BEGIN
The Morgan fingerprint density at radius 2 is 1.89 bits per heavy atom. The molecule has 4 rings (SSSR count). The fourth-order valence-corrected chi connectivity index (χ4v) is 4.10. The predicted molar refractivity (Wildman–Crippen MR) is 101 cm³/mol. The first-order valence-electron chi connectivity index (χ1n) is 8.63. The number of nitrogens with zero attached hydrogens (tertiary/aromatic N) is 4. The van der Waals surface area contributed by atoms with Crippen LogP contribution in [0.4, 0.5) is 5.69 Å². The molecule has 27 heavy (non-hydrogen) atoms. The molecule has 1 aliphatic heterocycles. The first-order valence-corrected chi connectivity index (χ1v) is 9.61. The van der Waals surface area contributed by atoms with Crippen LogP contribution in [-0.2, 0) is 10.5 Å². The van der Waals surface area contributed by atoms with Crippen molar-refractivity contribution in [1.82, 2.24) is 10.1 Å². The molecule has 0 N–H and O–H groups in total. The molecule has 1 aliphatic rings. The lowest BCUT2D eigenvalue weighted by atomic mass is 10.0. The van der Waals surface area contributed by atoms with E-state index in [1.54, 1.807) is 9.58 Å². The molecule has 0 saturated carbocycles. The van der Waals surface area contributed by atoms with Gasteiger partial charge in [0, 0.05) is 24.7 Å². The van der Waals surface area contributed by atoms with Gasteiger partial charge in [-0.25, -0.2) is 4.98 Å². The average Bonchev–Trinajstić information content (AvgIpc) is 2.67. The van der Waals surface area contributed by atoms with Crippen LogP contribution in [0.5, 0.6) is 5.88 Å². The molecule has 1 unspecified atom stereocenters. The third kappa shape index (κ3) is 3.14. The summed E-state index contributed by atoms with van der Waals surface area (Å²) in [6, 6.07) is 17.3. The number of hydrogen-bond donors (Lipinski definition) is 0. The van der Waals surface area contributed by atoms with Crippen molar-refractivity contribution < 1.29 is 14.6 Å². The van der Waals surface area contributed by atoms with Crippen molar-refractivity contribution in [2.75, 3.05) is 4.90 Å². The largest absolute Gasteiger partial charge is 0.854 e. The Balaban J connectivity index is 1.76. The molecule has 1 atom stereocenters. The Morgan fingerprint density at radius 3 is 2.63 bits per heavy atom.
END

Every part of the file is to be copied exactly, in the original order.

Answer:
The Morgan fingerprint density at radius 2 is 1.89 bits per heavy atom. The molecule has 4 rings (SSSR count). The fourth-order valence-corrected chi connectivity index (χ4v) is 4.10. The predicted molar refractivity (Wildman–Crippen MR) is 101 cm³/mol. The first-order valence-electron chi connectivity index (χ1n) is 8.63. The number of nitrogens with zero attached hydrogens (tertiary/aromatic N) is 4. The van der Waals surface area contributed by atoms with Crippen LogP contribution in [0.4, 0.5) is 5.69 Å². The molecule has 27 heavy (non-hydrogen) atoms. The molecule has 1 aliphatic heterocycles. The first-order valence-corrected chi connectivity index (χ1v) is 9.61. The van der Waals surface area contributed by atoms with Crippen LogP contribution in [-0.2, 0) is 10.5 Å². The van der Waals surface area contributed by atoms with Crippen molar-refractivity contribution in [1.82, 2.24) is 10.1 Å². The molecule has 0 N–H and O–H groups in total. The molecule has 1 aliphatic rings. The lowest BCUT2D eigenvalue weighted by atomic mass is 10.0. The van der Waals surface area contributed by atoms with E-state index in [1.54, 1.807) is 9.58 Å². The molecule has 0 saturated carbocycles. The van der Waals surface area contributed by atoms with Gasteiger partial charge in [0, 0.05) is 24.7 Å². The van der Waals surface area contributed by atoms with Gasteiger partial charge in [-0.25, -0.2) is 4.98 Å². The average Bonchev–Trinajstić information content (AvgIpc) is 2.67. The van der Waals surface area contributed by atoms with Crippen LogP contribution in [0.5, 0.6) is 5.88 Å². The molecule has 1 unspecified atom stereocenters. The third kappa shape index (κ3) is 3.14. The summed E-state index contributed by atoms with van der Waals surface area (Å²) in [6, 6.07) is 17.3. The number of hydrogen-bond donors (Lipinski definition) is 0. The van der Waals surface area contributed by atoms with Crippen molar-refractivity contribution < 1.29 is 14.6 Å². The van der Waals surface area contributed by atoms with Crippen molar-refractivity contribution in [2.75, 3.05) is 4.90 Å². The largest absolute Gasteiger partial charge is 0.854 e. The Balaban J connectivity index is 1.76. The molecule has 1 atom stereocenters. The Morgan fingerprint density at radius 3 is 2.63 bits per heavy atom.